AS long as domains are not making it to end-users domain business will be ignored. Articles, news, blogs or comments can only be useful to a market if the product is being consumed, if the product if making it to the end-users, if not, then soon or later the market or business of that product will be seen with indifference. That’s the reason why they are now more houses on sale than apartments for rent, because the house market was driven by speculator, not by the demand of end-users.

  12. tricolorro says

    “About the potato thing, read my explanation above; here’s the executive summary: an exclusive club loses its importance when everyone can join.”

    or…

    Desirability is in direct proportion to Exclusivity.

  13. Emma – Domain conferences, much like any industry type event, are not for everyone.

    It seems to me that you’re disconnected by choice from the purpose, function and service of both TRAFFIC and other such events, with a visible bias.

    By all means don’t attend, just don’t attempt to nullify their function, service and purpose for everyone else that desires to benefit from them.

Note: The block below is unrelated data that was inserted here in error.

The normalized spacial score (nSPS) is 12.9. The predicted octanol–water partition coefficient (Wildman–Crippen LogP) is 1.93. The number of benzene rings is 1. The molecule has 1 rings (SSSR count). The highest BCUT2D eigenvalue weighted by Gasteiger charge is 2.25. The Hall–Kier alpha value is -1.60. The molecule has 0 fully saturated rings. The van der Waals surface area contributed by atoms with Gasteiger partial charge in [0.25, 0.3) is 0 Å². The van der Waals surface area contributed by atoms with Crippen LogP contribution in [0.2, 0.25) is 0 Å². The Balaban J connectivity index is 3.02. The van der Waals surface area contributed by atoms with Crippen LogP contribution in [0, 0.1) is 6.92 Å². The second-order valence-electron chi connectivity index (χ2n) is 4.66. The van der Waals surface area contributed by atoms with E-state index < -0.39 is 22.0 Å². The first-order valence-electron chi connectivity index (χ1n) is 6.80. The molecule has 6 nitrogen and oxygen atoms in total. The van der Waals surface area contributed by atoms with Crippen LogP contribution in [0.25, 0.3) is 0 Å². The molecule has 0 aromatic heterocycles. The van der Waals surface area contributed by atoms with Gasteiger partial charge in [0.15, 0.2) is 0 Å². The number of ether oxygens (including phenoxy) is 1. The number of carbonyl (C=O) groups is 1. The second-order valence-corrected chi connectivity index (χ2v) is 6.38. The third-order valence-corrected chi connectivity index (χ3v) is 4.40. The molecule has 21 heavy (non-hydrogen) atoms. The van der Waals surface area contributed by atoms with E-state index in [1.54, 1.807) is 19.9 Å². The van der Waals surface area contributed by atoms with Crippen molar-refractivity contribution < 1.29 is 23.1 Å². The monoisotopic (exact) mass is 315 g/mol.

An important element of conferences is networking which cannot be attained otherwise.

    Talking on forums etc. is one thing but at conferences such as TRAFFIC you actually meet domainers, investors, developers and entrepreneurs, thus being able to establish a different type of communication. There are business deals and opportunities which cannot be found elsewhere.

  14. The educational aspect is appealing to one like me who wants to learn.

    On the flip side, I like the idea of networking while on a tour bus or cable car, to check off one tourist activity in all these great cities TRAFFIC is holding its conferences, to stretch the travel investment.

  15. Interesting post Acro. It has a few dimensions to it – while waiting in the airport I thought I’d chime in with a few thoughts:

    • While Traffic could go invite only, it might effect it’s cashflow (Less attendees and therefore sponsors).

    • Completely agree that conferences are great for networking.

    • The “educational component” largely depends on your experience.

    • IMHO, the major domaining conferences appear to have very different philosophies and attract different crowds.

    • Emma: you are absolutely right. These conferences are businesses. Don’t like them? Well don’t go! 🙂

    • I haven’t seen the “disrespect” you mentioned. If that’s true, I’d just think that you are always going to get “haters” no matter why you do. That’s life unfortunately.

    Time to catch a plane!

    Simon